We have explored the temple of royalty, and found that the idol we have bowed down to has eyes which see not, ears that hear not our prayers, and a heart like the nether millstone. We have this day restored the Sovereign, to Whom alone men ought to be obedient. He reigns in Heaven, and with a propitious eye beholds His subjects assuming that freedom of thought, and dignity of self-direction which He bestowed on them. From the rising to the setting sun, may His kingdom come.6
Idolatry was very much alive at the time of our country’s founding, and it is still alive today. Though few would actually admit it in theory, in practice we lift up very definite idols.
Many worship at the altar of science, for example, or a distortion of science, really. So they make claims like, “Evolution is the creator of life. “7
Still others idolize money, with many making it the central pursuit of their lives, foolishly believing it can bring them security or stability and forgetting that we take nothing when we die.8
Others make pleasures king. This is perhaps the more modern approach, where we make ourselves the idol. “Believe in yourself,” we proudly proclaim. We decide what is right and what is wrong, and we end up saying things like, “Well, that is true for you, but not for me.”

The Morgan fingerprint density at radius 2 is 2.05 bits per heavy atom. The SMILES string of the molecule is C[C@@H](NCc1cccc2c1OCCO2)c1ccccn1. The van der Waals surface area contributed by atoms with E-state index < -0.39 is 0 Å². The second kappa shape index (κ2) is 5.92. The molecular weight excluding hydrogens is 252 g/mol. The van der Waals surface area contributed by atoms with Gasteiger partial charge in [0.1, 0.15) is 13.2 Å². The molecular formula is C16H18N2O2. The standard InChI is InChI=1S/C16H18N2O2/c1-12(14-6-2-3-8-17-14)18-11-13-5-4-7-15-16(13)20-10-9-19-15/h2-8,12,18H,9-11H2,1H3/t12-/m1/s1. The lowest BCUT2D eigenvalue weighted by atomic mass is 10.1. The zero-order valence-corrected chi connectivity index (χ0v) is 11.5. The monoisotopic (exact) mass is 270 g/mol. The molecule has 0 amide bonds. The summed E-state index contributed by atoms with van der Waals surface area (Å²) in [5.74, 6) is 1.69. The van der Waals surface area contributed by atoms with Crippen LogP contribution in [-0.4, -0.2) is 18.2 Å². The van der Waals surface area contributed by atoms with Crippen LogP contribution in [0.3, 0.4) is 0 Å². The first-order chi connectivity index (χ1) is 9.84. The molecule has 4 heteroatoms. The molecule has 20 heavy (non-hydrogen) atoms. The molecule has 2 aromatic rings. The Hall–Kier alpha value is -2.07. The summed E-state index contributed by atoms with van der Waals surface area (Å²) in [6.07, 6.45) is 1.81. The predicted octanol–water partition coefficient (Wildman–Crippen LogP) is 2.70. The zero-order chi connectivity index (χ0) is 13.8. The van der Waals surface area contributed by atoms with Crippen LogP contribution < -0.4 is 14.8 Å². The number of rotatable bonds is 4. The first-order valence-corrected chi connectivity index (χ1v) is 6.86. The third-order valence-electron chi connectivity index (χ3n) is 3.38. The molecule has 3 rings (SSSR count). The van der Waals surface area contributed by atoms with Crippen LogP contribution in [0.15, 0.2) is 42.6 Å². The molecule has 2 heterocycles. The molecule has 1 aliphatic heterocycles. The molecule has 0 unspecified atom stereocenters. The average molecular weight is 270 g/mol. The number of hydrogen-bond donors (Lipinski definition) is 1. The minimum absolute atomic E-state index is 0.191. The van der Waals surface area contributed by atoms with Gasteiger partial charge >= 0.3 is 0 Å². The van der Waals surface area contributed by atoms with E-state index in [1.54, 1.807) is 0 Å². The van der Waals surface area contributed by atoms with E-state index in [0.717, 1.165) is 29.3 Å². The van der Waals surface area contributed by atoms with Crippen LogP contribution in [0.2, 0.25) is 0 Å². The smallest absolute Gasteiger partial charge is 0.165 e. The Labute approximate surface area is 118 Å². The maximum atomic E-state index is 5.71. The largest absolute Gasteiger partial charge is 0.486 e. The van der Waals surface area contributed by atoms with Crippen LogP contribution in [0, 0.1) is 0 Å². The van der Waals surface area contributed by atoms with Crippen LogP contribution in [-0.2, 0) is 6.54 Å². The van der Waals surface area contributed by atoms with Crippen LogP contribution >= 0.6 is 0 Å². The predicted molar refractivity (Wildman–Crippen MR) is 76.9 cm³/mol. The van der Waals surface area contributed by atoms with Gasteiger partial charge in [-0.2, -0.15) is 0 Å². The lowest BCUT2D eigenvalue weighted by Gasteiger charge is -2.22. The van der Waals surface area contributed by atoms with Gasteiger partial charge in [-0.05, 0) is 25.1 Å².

Some make a god of government, hoping it will provide for their every need. We talk about government health care, government jobs, and government charity. Everyday we move closer and closer to believing the lie that our rights come from government, instead of from God.
Our founders recognized the perils of such a state when they wrote that we are endowed by our Creator with certain unalienable rights.9 Our Constitution was founded on that principle. That idea guards us from making an idol of the Constitution itself, as some may also be tempted to do.
No matter what the idol is, we will pay a heavy price every time we attribute to earthly things that which belongs only to God. Like the man jumping off a building to disprove the law of gravity, continuing to break this commandment will only get us hurt and prove God right!
It’s a shame we sometimes have to endure such pain before we acknowledge what is self-evident.[Got to: Part I, Part II, Part III, Part IV, Part V, Part VI, Part VII, Part VIII, Part IX, Part X of the series.]
- Exodus 20:4 (NKJV).
- Exodus 32 (NKJV).
- C.S. Lewis, The Weight of Glory, 30-31 (HarperCollins March 20, 2001) (1949).
- Thomas Paine, Common Sense 13 (Signet Classic July 1, 2003)
- Philip Kurland and Ralph Lerner, The Founders’ Constitution, Vol. One, p. 52 (Liberty Fund Inc. May 1, 2000) (1986). (1776).
- Samuel Adams, American Independence Speech, August 1, 1776, available at http://www.revolutionary-war-and-beyond.com/american-independence-speech-by-samuel-adams-august-1-1776.html.
- Richard Dawkins, Man vs. God, The Wall Street Journal, September 12, 2009, available at http://online.wsj.com/article/SB10001424052970203440104574405030643556324.html.
- “For what profit is it to a man if he gains the whole world, and loses his own soul? Or what will a man give in exchange for his soul?” Matthew 16:26 (NKJV).
- Declaration of Independence, para. 2 (U.S. 1776).